Son of Gloin

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The NRA called me, today. They asked me if I was following the situation in Virginia and I said that of course I was following it closely. Then, they told me how much they were doing to battle the Virginia gun bans and would I like to give them $150. I said no, that the GOA has been carrying all the weight in Virginia and the NRA has barely stuck their head up, during the whole situation and do not deserve money for nothing. The lady didn’t know what to say, so I thanked her for calling and said to have a good day.

I kind of feel guilty, but I will instead send money to GOA. In my opinion, they deserve it and will use it productively. I should say, it took a long time for me to change my mind on NRA. I’m not totally turned off on them, but I’m close to pulling the plug on them. They need to prove their value to the Second Amendment community.
 

the_shootist

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The NRA called me, today. They asked me if I was following the situation in Virginia and I said that of course I was following it closely. Then, they told me how much they were doing to battle the Virginia gun bans and would I like to give them $150. I said no, that the GOA has been carrying all the weight in Virginia and the NRA has barely stuck their head up, during the whole situation and do not deserve money for nothing. The lady didn’t know what to say, so I thanked her for calling and said to have a good day.

I kind of feel guilty, but I will instead send money to GOA. In my opinion, they deserve it and will use it productively. I should say, it took a long time for me to change my mind on NRA. I’m not totally turned off on them, but I’m close to pulling the plug on them. They need to prove their value to the Second Amendment community.
Why feel guilty? You told her the truth!
 

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DodgebyDave

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The thing is, if the communists held unchecked authority the gays and progresives are the first ones rounded up and sent to the camps.
 

the_shootist

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The thing is, if the communists held unchecked authority the gays and progresives are the first ones rounded up and sent to the camps.
Every cloud has a silver lining I suppose
 

Son of Gloin

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GOLDBRIX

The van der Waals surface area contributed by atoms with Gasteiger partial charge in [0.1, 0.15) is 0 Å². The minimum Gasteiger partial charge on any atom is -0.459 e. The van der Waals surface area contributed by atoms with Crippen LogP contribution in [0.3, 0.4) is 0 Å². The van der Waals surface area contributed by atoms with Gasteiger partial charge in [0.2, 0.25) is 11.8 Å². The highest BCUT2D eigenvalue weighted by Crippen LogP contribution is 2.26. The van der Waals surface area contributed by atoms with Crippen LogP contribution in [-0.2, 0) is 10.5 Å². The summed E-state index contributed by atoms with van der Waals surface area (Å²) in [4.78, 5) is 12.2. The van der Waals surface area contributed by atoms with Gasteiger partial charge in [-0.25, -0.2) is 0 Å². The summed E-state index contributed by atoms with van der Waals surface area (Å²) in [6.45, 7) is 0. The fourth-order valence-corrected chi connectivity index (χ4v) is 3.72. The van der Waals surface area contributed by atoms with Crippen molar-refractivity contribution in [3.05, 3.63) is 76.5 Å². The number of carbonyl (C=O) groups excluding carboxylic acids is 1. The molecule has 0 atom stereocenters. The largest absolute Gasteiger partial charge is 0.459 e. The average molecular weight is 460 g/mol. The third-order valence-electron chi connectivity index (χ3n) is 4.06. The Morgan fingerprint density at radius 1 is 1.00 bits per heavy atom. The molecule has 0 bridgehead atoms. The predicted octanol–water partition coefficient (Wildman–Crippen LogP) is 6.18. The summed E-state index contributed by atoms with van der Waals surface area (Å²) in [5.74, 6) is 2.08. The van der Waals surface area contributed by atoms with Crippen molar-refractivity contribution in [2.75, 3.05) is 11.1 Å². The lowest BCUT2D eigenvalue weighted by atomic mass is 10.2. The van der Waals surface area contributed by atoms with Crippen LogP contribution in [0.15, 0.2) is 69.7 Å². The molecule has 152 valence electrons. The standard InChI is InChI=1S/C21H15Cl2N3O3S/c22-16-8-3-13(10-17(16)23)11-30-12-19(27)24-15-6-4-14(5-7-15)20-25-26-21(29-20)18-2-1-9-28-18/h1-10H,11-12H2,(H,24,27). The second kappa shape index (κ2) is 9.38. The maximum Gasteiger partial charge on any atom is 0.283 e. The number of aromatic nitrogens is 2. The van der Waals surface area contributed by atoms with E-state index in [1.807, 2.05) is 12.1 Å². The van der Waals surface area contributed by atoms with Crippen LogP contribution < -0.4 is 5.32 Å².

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So is this why the Libs in the city want a statewide gun ban?

The Majority of Virginia Homicides Come from Only Two Metro Areas
01/22/2020Ryan McMaken
In most times and places, crime tends to be a highly localized phenomenon. I have covered this for Mises.org at the national level, pointing out that homicide rates in, say, the Mountain West and New England are far lower than homicide rates in the Great Lakes region or the South. Gun-control laws clearly don't explain these differences, since many places with rock-bottom homicide rates such as Idaho and Maine also have few controls on private gun ownership.
Thus, discussion of the "US homicide rate" tells us precious little about general trends since US homicide rates are kept relatively high by only a small number of cities. Baltimore city, for example, has a homicide ten times higher than the nation overall, and seventeen times larger than the Baltimore suburbs. In 2018, Baltimore reported more than three hundred homicides while similarly sized Denver reported about 67. These are huge differences.
Clearly, speaking generally of homicides as a problem in the United States or even in the State of Maryland tells us little about conditions experienced by most of the population in these places.
Given the very low homicide rates that prevail throughout most of the US, it is clear that enormous swaths of the US population are able to obtain, own, and use firearms freely without turning their cities and towns into war zones.
Given the recent drive for more gun control in the state of Virginia, it may be helpful to look and see whether homicides are a general problem for Virginians or limited to only certain parts of the state.
Regional Differences in Homicides in Virginia
In 2018, the homicide rate in Virginia was 4.6 per 100,000. That's below the national rate of 5 per 100,000, but is well above that of many states such as Iowa, Utah, and Minnesota.